Understanding Learning and the Individuals that Teach

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My initial perception of teachers while watching the YouTube video was that of shock. Shocked, that there are some teachers who have become so negative and discontented, but yet continue in such an important role. After watching this video I realised that these attitudes, sentiments or ideas have no place in the role of an educator as the teachers shown on this video displayed an attitude that lacked professionalism. 

I would like to be a professional teacher, one who makes a difference in a child's academic life, to be able to deliver the information required methodically while leading by example and understanding that experience, commitment and hard work will ultimately produce happy and successful students. This is good but what about discussing the second video also?

Part B 

Teachers are mentors and professionals (Eggen, P & Kauchak, D, 2010 check APA for correct formatting) who deliver information in a structured pattern allowing students to reach their potential. Teachers must have an enthusiasm for learning and educating, their passion drives them to be successful in making a positive difference in their students' lives while continuously nurturing and inspiring them to achieve. 

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Teachers are continually evolving, thinking of different methods and ideas to deliver the information to allow the students to meet their objectives. They need to adapt to the forever changing trends of society. This could range from different behaviours or communication, changing family structures and environments to the advancement of current technology. Also need to discuss reflective practice.

 

You have a good standard of writing and have structured the layout of your work well.  You have used some referencing but your need to use the correct format.  You also need to reference a little more.  When you research your information from the reader you need to make note of where you got the information from.  This will show that you have researched the information from the readers and it will show your understanding of the information.  Next time cite your work and give a reference list.  Also try to provide more information in your summary - your word count here is a bit short - you have a 400 max allowance.

 

2.5/4

  

Weekly Journal EDP155

Week 2

 

Part A

 

According to Eggen and Kauchak (2010, 30 check APA for correct format), there are at least three general principles that exist and apply to all people and all forms of development. Firstly Development depends on both heredity and the environment. Development proceeds in relatively orderly and predictable patterns and finally people develop at different rates. Development is defined as "The changes that occur in human beings as we grow from infancy to adulthood" (Eggen and Kauchak, 2010, 30). Genetics coupled with my experiences have affected the direction in which my life has taken. I appreciate that I have no influence on heredity, albeit they play a vital role in development as stated in Eggen and Kauchak (2010, 30) "genetics are largely fixed". I started primary school at five years of age and progressed into high school and then tertiary education. I have vague recollections in high school of wanting to be an aeronautical engineer but upon researching this field found that the jobs in Australia were very scarce, so I made a conscious decision to study and work within the Information Technology field as it was more secure. Following high school and starting my tertiary education I realised that I did not want the responsibility of working or studying further. I felt that I wanted to experience life and wanted time to grow as a person this ultimately has led me to where I am up to now in my life. I realise that maturing as you get older, together with learning and experiences shaped me into what I am today. Good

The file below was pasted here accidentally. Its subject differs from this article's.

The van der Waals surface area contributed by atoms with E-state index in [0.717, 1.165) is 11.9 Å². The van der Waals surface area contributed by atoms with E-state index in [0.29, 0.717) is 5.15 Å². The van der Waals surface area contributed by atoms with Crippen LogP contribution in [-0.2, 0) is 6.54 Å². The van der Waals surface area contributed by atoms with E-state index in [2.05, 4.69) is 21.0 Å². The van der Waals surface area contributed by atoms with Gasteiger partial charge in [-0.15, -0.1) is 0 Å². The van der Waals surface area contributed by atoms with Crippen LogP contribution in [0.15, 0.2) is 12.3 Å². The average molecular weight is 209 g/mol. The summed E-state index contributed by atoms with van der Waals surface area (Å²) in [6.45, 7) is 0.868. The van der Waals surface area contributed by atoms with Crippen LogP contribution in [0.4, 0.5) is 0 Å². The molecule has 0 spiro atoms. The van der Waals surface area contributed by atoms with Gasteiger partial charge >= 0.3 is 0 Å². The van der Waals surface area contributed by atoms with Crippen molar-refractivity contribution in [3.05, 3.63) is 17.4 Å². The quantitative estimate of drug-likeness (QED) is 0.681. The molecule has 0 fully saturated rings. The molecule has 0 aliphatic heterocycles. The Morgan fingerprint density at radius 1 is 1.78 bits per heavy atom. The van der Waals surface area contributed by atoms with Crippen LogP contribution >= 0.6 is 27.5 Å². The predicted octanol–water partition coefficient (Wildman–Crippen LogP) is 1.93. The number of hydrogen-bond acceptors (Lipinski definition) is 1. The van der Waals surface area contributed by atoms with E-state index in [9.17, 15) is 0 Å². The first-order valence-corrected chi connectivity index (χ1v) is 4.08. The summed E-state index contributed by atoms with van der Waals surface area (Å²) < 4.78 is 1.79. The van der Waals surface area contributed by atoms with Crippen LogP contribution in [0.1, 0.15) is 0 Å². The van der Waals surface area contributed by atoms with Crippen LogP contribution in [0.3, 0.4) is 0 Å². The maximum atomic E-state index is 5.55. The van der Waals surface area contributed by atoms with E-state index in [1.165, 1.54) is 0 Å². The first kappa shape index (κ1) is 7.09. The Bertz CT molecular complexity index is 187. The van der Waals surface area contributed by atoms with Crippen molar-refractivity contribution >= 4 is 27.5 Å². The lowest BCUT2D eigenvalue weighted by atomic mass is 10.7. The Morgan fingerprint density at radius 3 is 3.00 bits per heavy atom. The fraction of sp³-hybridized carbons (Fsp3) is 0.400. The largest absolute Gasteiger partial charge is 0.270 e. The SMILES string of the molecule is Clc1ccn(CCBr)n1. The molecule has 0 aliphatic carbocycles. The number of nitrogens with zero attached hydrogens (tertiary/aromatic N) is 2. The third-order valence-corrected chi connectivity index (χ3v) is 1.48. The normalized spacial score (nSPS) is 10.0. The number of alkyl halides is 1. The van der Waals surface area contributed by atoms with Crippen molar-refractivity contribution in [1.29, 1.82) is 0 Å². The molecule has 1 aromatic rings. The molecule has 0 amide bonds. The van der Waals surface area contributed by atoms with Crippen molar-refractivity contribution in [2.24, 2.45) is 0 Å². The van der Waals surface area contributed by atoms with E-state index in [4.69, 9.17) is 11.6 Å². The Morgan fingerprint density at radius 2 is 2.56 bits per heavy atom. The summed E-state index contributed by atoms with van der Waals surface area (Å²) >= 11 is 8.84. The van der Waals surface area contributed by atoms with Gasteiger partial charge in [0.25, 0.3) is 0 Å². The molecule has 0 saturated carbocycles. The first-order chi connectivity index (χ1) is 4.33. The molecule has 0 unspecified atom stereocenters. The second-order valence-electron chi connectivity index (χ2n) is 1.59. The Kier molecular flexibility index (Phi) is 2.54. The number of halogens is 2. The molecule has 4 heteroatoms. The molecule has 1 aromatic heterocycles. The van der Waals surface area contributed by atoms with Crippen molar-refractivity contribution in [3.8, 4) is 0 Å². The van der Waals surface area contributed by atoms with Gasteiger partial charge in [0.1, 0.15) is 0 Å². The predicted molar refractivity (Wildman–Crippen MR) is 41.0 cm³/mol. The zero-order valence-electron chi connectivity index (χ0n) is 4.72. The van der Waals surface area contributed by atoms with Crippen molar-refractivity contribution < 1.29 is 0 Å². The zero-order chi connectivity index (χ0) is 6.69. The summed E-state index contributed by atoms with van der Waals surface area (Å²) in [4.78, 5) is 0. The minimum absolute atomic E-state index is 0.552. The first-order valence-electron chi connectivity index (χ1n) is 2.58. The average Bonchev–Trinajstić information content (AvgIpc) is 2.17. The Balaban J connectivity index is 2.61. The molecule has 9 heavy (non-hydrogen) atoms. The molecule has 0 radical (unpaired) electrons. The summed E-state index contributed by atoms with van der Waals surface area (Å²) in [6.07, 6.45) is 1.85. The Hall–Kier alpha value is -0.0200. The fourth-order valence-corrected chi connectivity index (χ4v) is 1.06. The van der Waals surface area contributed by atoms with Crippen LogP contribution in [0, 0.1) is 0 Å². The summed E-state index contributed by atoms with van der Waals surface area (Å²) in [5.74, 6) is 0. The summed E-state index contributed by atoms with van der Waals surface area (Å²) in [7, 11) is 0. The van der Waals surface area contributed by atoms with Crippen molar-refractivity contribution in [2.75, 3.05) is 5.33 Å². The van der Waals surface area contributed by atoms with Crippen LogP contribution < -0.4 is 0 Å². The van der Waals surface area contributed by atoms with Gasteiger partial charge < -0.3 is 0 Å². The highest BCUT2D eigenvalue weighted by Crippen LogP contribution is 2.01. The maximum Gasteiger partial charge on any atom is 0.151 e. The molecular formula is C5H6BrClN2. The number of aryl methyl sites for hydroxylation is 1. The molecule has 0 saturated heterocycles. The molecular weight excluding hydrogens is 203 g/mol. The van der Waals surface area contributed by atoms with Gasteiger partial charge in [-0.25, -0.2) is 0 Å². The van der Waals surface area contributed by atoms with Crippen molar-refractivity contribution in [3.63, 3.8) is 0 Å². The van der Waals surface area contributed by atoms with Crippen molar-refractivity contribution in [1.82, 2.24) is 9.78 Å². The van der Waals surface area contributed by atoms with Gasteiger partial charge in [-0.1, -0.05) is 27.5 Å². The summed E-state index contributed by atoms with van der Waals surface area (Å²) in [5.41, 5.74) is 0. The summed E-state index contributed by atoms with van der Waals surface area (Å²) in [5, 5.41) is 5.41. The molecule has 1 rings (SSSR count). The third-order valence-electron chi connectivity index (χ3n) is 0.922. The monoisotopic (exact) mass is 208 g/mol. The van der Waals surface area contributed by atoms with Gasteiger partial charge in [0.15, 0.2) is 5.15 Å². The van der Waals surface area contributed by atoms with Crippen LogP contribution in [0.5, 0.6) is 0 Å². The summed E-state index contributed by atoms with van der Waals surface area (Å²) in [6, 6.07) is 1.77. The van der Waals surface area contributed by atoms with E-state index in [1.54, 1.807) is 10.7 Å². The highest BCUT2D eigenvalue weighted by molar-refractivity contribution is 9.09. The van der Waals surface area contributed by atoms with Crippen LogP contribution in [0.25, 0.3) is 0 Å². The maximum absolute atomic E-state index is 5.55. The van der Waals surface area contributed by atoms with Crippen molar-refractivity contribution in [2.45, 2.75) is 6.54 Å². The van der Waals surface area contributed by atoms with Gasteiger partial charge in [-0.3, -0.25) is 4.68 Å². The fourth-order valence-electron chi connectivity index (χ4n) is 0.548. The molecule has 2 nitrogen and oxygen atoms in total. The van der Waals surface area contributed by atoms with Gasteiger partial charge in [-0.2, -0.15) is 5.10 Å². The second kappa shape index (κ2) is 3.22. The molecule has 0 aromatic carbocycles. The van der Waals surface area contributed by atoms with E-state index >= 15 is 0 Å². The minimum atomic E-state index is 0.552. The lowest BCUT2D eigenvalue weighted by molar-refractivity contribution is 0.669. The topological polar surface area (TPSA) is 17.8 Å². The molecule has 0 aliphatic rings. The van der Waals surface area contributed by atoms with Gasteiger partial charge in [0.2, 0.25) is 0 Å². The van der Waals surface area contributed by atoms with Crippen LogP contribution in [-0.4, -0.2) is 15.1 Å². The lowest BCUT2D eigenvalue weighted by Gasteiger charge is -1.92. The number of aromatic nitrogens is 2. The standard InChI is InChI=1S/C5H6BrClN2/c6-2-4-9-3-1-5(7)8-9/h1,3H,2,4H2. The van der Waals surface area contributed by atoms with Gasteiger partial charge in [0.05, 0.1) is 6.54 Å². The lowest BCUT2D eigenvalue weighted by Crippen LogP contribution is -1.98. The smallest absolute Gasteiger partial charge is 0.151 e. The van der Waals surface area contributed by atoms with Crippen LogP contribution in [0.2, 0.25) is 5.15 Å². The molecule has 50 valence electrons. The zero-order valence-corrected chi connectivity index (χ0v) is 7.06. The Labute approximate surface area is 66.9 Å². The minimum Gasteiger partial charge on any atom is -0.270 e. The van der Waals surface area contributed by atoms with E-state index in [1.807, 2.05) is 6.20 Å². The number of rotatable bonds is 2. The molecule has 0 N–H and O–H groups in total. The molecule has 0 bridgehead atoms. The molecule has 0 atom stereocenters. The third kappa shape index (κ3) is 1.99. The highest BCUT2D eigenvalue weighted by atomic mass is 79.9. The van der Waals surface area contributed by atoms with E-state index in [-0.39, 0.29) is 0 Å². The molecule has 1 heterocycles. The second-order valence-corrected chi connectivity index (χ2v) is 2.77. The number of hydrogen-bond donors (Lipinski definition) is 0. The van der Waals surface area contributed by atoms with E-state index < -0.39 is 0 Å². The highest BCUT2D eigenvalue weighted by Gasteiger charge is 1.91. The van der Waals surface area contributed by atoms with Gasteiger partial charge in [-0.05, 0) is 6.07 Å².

Part B

 

The Preoperational Stage (2 to 7 Years) is one of Piaget's stages of development. In this stage "perception dominates children's thinking" (Eggen and Kauchak 2010, pg. 38). I conducted an experiment with my five year old daughter. This experiment referenced to conservation, which is the idea that children are influenced by the appearance of substances.(Eggen and Kauchak 2010, 38) This experiment comprised of two large dinner plates, each plate of food had twenty peas, twenty beans, twenty diced carrots and a chicken drumstick which my daughter counted and served onto each plate. I asked her if both plates of food were the same, which she replied "yes". While my daughter observed I transferred the contents of one of the large dinner plates onto a smaller plate. The food was now presented to my daughter on two different sized plates and asked her which plate she would like for dinner, as my daughter is not a big eater, she immediately chose the smaller plate. Upon questioning her why she wanted that plate, my daughter replied that she was not very hungry and the meal on the large dinner plate was too much for her to eat. From this experiment it is evident that within the preoperational stage, children lack the ability to conserve. (Eggen and Kauchak 2010, 38)  This is good but how do all these actions link with the preoperational stage?  Maybe define stage first

 

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Taking into consideration all the information on the Zone of Proximal Development - suggest defining first, I have become aware that I consistently utilise different types of instructional scaffolding such as thinking-aloud, prompts and cues. Scaffolding is simply assistance which ultimately enhances development (Eggen and Kauchak 2010, 38). My daughter is required to learn ten new words every week, she receives a list from school and at home we go through letter recognition and saying the sounds these letters create to form words. Through this activity I assist my daughter with sounds and word associations, by using these words in sentences she is able to understand their meaning, with repetition my daughter takes control and by the end of each week she is reading her list of words confidently. This demonstrates that working within my daughter's zone of proximal development and providing effective scaffolding my daughter receives enough support so that she is able to make progress successfully and independently.